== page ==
Tommy Dorfman is coming out. In an interview with Time, the 29-year-old “13 Reasons Why” star tells novelist Torrey Peters that she is a transgender woman.

“For a year now, I have been privately identifying and living as a woman — a trans woman,” Dorfman says. “It’s funny to think about coming out, because I haven’t gone anywhere. I view today as a reintroduction to me as a woman, having made a transition medically.”

“Coming out is always viewed as this grand reveal, but I was never not out,” she continues. “Today is about clarity: I am a trans woman. My pronouns are she/her. My name is Tommy.”

Her name, however, is something that Dorfman does not plan to change.

“I’m named after my mom’s brother who passed a month after I was born, and I feel very connected to that name, to an uncle who held me as he was dying,” she explains. “This is an evolution of Tommy. I’m becoming more Tommy… I am actually myself.”

Tommy Dorfman. Credit: Gizelle Hernandez for TIME
Tommy Dorfman. Credit: Gizelle Hernandez for TIME

Fans have been speculating about Dorfman’s gender identity for about a year, amid a change in her style and appearance in posts to Instagram. Publicly opening up about her identity, Dorfman says, is a way to reclaim the narrative for herself.

“I’ve been living in this other version of coming out where I don’t feel safe enough to talk about it, so I just do it. But I recognize that transitioning is beautiful. Why not let the world see what that looks like?” she says. “So I kept, on Instagram, a diaristic time capsule instead — one that shows a body living in a more fluid space.”

“However, I’ve learned as a public-facing person that my refusal to clarify can strip me of the freedom to control my own narrative,” Dorfman continues. “With this medical transition, there has been discourse about my body, and it began to feel overwhelming.”

While Dorfman considered a version of coming out where she’d “disappear for two years and come back with a new name, new face and new body,” she ultimately felt like it was something she “couldn’t really afford to do,” personally or professionally. Also, she says, “That’s not what I wanted.”

Through coming out, Dorfman wants to shine a light on gender fluidity — “how fast and dynamic and vulnerable it can be, how it’s an ongoing thing.”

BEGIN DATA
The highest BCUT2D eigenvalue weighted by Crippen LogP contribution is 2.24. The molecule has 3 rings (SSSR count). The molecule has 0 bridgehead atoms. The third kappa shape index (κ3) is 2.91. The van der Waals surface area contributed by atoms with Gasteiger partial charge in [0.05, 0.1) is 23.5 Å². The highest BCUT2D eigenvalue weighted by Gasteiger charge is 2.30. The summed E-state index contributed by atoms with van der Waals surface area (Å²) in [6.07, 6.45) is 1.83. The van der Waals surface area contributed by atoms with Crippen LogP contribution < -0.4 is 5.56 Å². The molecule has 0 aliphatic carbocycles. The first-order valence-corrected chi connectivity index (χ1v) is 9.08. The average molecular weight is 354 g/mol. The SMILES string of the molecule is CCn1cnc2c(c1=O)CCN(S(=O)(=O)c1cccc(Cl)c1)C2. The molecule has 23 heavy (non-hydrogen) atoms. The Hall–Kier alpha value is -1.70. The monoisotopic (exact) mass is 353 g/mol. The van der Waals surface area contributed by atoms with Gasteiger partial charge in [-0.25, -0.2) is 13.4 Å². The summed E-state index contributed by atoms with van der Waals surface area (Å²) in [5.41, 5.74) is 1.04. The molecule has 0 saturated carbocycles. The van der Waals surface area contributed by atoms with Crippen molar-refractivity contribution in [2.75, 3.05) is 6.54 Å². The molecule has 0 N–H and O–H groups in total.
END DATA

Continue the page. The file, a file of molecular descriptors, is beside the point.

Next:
One way Dorfman’s journey is ongoing is through her romantic partnerships. Prior to transitioning, Dorfman was in a nine-year relationship with a gay man, but she and he have since decided to become friends instead. “It’s wild to be 29 and going through puberty again. Some days I feel like I’m 14,” she says. “As a result of that shift, the types of romantic partnerships I seek out are different.”

“I was in a nine-year relationship in which I was thought of as a more male-bodied person, with a gay man. I love him so much, but we’ve been learning that as a trans woman, what I’m interested in is not necessarily reflected in a gay man,” Dorfman continues. “So we’ve had incredible conversations to redefine our relationship as friends.”

While Dorfman says that “transitioning has been liberating and clarifying,” the change to her romantic relationship is just one of the many challenges she’s faced. “There’s a way in which in order to justify transition, you have to say everything was terrible before,” she says. “And the sad part is you don’t get to acknowledge some of what you’re leaving.”

“One doesn’t have to medically transition to be trans, but for me, it was an active choice. I’m aligning my body with my soul,” Dorfman continues. “Yet as a result of that, I am losing some things. I have to reckon with the fact that I brought along a lot of people and things who might not end up being there for this part of my journey.”

When it comes to her career, Dorfman acknowledges, “It’s impossible for me to separate my personal and professional transition, because my body and face are linked to my career.”

“I’m most recognized for playing a bitchy gay poet on a soap opera, and I feared that by actively transitioning in my personal life, I would lose whatever career I’ve been told I’m supposed to have,” she says of her “13 Reasons Why” character, Ryan Shaver. “But I’m no longer interested in playing ‘male’ characters — except for maybe in a ‘Cate Blanchett playing Bob Dylan’ way. Sometimes you just have to say, ‘No, this is just who I f**king am.'”

Looking ahead professionally, Dorfman says she’s “thinking about how I can infuse my trans body into film and television.” The actress will appear in Lena Dunham’s upcoming film, “Sharp Stick”, which wrapped filming earlier this year. The project was Dorfman’s “first role as a girl,” an experience she calls “so exciting and validating.”

As she moves forward in this new phase of her life, Dorfman says, “All I can do now is look to a future where I am, hopefully, just radically honest. That’s the person I am becoming.”


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